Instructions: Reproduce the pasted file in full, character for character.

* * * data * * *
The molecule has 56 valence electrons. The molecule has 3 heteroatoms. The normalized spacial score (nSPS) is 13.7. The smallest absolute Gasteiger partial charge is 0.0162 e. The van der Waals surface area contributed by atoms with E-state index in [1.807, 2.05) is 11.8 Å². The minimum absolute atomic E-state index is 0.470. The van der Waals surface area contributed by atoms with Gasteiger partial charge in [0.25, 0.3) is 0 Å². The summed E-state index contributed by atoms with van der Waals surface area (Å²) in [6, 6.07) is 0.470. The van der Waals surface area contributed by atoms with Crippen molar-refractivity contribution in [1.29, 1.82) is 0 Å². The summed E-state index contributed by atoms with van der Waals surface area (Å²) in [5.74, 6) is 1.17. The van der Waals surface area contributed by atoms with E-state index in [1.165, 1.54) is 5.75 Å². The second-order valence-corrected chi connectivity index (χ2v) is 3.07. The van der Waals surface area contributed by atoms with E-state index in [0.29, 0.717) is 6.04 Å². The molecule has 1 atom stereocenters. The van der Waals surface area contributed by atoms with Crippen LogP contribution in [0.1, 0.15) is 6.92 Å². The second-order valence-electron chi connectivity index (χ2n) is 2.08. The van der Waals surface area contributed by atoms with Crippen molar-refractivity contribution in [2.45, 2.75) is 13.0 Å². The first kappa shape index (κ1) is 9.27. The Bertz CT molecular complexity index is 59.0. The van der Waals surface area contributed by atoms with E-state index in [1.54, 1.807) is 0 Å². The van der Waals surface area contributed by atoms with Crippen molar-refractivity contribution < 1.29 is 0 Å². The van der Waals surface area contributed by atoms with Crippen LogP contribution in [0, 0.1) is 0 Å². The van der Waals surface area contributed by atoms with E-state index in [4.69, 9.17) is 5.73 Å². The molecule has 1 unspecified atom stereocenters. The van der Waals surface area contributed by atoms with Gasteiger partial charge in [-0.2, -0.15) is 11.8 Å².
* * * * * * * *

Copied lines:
The molecule has 56 valence electrons. The molecule has 3 heteroatoms. The normalized spacial score (nSPS) is 13.7. The smallest absolute Gasteiger partial charge is 0.0162 e. The van der Waals surface area contributed by atoms with E-state index in [1.807, 2.05) is 11.8 Å². The minimum absolute atomic E-state index is 0.470. The van der Waals surface area contributed by atoms with Gasteiger partial charge in [0.25, 0.3) is 0 Å². The summed E-state index contributed by atoms with van der Waals surface area (Å²) in [6, 6.07) is 0.470. The van der Waals surface area contributed by atoms with Crippen molar-refractivity contribution in [1.29, 1.82) is 0 Å². The summed E-state index contributed by atoms with van der Waals surface area (Å²) in [5.74, 6) is 1.17. The van der Waals surface area contributed by atoms with E-state index in [1.165, 1.54) is 5.75 Å². The second-order valence-corrected chi connectivity index (χ2v) is 3.07. The van der Waals surface area contributed by atoms with E-state index in [0.29, 0.717) is 6.04 Å². The molecule has 1 atom stereocenters. The van der Waals surface area contributed by atoms with Crippen LogP contribution in [0.1, 0.15) is 6.92 Å². The second-order valence-electron chi connectivity index (χ2n) is 2.08. The van der Waals surface area contributed by atoms with Crippen molar-refractivity contribution in [2.45, 2.75) is 13.0 Å². The first kappa shape index (κ1) is 9.27. The Bertz CT molecular complexity index is 59.0. The van der Waals surface area contributed by atoms with E-state index in [1.54, 1.807) is 0 Å². The van der Waals surface area contributed by atoms with Crippen molar-refractivity contribution < 1.29 is 0 Å². The van der Waals surface area contributed by atoms with Crippen LogP contribution in [0, 0.1) is 0 Å². The van der Waals surface area contributed by atoms with E-state index in [4.69, 9.17) is 5.73 Å². The molecule has 1 unspecified atom stereocenters. The van der Waals surface area contributed by atoms with Gasteiger partial charge in [-0.2, -0.15) is 11.8 Å².